There’ve been drier, quieter, and warmer opening ceremonies for bike amenities, but few have been as eagerly awaited as the dedication of the new bicycle and pedestrian route across the Morrison Bridge.
Situated between downtown Portland and one of the country’s most bike-friendly neighborhoods, the Morrison Bridge is an obvious place for bikes. Unfortunately, as noted by Multnomah County Commissioner Jeff Cogen during the ceremony, “The Morrison Bridge was built in the 1950’s when the car was king.” The sidewalk facilities were narrow afterthoughts and bike access was simply non-existent.
With its connections to Interstate 5 and carrying more than 50,000 motor vehicles a day, the Morrison is Multnomah County’s most heavily used bridge. This made retrofitting bike and pedestrian facilities difficult. The new path is a great start. It provides a physically separated route from SW Naito Parkway to the Springwater Corridor and SE Water Street. Eastbound riders can get on the bridge from SW Alder.
The highly anticipated project has been years in the making. In 1998, when the county built a trial version of the facility, they received 450 requests not to remove it.
Today’s dedication included words from City Hall and ODOT as well as a performance by the Last Regiment of Syncopated Drummers and free coffee from Trailhead Coffee. Riders for B-Line delivery service were also conspicuously present with their huge delivery bikes. The Morrison Bridge will probably be a useful new connection for them.
The event also paid tribute to two Portlanders who were killed on the bridge. In 1997 Gary Michael Tipton was killed by a drunk driver as he biked across the bridge and in 2004 Lynda Pilger was killed when a speeding motorist hit her and her dog on the sidewalk. Family, friends, and one very vocal dog attended the opening.
Here are three highlights of the Morrison Bridge:
-the lift span section of the bridge is Portland’s first bridge to physically separate traffic into three types (foot, bike, and motor vehicle). It’s short but notable. Pedestrians needn’t worry about bikes flying past them with inches to spare (thanks to a tall curb) and bicyclists needn’t worry about highway-speed traffic just feet away (thanks to a heavy steel barricade). Might the Hawthorne Bridge’s outer motor vehicle lanes convert nicely to bike lanes (with the sidewalks dedicated completely to pedestrians) for a similarly protected experience? It’s worth thinking about…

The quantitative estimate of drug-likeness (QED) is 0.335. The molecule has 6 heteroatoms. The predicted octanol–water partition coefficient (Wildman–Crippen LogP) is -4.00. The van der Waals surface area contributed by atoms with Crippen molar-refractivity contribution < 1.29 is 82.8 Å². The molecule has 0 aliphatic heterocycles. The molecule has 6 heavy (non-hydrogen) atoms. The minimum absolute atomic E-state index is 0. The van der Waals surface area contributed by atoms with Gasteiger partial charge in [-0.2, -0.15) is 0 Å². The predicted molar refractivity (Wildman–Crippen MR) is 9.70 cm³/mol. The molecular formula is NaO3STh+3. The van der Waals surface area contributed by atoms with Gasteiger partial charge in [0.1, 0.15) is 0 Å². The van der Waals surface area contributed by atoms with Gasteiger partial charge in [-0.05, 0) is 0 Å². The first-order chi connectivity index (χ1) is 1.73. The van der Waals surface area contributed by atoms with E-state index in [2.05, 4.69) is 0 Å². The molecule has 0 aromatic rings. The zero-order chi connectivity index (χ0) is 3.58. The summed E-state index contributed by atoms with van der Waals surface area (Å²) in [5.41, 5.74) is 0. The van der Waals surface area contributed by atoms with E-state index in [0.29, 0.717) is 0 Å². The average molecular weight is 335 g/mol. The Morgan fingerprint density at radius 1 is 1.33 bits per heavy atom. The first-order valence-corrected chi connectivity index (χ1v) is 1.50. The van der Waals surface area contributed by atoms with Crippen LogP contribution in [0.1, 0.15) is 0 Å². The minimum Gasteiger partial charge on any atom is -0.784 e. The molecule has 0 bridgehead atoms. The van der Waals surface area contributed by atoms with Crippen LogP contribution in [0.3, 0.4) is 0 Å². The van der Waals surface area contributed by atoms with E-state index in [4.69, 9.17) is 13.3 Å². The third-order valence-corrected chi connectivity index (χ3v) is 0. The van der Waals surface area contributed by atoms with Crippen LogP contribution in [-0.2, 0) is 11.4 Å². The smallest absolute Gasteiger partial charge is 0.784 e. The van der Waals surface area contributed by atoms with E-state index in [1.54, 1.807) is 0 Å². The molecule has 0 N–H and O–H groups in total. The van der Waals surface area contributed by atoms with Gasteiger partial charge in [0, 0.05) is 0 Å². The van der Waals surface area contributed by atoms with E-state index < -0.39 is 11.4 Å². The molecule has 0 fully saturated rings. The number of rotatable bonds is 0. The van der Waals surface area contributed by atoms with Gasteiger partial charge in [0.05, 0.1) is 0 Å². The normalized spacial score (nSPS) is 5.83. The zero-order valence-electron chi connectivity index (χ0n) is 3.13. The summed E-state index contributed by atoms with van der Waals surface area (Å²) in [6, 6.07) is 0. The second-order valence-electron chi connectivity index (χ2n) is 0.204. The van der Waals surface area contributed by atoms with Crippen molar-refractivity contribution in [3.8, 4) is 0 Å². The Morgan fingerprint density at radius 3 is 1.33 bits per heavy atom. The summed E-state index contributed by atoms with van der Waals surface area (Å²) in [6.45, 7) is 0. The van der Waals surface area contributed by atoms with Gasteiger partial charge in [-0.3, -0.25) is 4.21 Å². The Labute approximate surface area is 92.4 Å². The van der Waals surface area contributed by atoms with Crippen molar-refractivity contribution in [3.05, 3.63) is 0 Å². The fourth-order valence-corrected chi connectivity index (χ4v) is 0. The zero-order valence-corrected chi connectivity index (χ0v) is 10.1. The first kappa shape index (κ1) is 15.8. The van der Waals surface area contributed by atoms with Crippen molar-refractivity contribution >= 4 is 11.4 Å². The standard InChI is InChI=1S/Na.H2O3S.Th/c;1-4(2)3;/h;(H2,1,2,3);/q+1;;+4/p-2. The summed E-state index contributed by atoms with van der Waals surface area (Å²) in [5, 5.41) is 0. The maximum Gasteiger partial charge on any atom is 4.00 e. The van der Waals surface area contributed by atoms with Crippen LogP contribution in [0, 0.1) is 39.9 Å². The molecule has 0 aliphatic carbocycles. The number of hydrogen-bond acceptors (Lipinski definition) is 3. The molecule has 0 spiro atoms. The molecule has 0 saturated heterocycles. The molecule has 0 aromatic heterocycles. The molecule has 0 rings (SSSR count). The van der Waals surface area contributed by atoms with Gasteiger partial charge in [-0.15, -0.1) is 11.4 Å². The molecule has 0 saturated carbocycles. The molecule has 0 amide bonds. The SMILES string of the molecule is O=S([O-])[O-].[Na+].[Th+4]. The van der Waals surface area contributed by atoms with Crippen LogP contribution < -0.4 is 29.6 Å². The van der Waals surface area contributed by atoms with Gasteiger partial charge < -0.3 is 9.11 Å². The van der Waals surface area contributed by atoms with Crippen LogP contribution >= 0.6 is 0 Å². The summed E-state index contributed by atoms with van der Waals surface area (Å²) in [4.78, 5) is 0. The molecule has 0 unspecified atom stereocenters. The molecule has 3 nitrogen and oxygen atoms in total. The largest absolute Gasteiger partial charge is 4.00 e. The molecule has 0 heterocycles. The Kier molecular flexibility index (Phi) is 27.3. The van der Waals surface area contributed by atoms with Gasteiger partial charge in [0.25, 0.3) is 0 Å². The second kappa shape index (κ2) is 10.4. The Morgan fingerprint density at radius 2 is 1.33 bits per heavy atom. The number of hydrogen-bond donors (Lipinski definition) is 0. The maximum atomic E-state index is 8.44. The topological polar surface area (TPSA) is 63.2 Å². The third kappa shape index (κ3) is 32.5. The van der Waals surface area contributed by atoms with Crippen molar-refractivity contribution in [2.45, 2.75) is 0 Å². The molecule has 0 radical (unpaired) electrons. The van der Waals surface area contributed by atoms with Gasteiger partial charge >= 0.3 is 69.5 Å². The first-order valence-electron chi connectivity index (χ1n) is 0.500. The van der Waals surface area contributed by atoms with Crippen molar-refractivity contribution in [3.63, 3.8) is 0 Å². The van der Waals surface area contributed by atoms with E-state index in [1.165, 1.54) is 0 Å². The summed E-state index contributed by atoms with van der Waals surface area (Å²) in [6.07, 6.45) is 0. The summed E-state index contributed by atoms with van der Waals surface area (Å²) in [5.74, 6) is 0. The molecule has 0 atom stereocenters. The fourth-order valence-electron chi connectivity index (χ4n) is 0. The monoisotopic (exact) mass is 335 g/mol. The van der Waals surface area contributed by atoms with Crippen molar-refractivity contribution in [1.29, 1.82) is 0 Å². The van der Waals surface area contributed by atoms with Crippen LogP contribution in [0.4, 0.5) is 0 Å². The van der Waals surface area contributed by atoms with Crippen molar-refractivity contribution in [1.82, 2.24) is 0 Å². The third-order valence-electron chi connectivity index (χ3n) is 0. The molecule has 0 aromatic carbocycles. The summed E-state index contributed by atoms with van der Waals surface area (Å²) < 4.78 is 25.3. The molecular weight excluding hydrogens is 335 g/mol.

-the Morrison Bridge’s new path has two covered “bump-outs” which form pleasant belvederes for river contemplation and donut consumption. The St. Johns Bridge is the only other bridge in Portland with widened contemplation-points. The Morrison’s could benefit from some seating, in my opinion.
-the spiral down to the Esplanade is a thrilling trip back to the days before the ADA made our ramps all easy and safe. Seriously, though: as long as you take it slow and watch out for other people on it, “the spiral” is a lot of fun.
The bridge is not without its problems, though. The BTA has expressed concerns about the facility. Relatively steep grades at either end mean that some people on bikes will be moving quickly and, with a relatively narrow two-way facility, conflicts at intersections may result. Grade changes and bike/ped zones need better marking. Meanwhile, wayfinding at either end of the bridge is seriously lacking. Multnomah County is aware of these concerns and will be working with the city to monitor the path and improve it as necessary. We look forward to seeing these improvements before the masses discover this exciting new route. In the mean time, please be careful, take it slow, and be mindful of other bridge users as we all get used to this new connection.
For those of you who wish you could’ve been involved with this project’s design process, there’s a new opportunity on the horizon. Bike/Ped meetings are about to start up again regarding the design for the Sellwood Bridge, currently a very poor connection for bicyclists. Keep an eye out for news!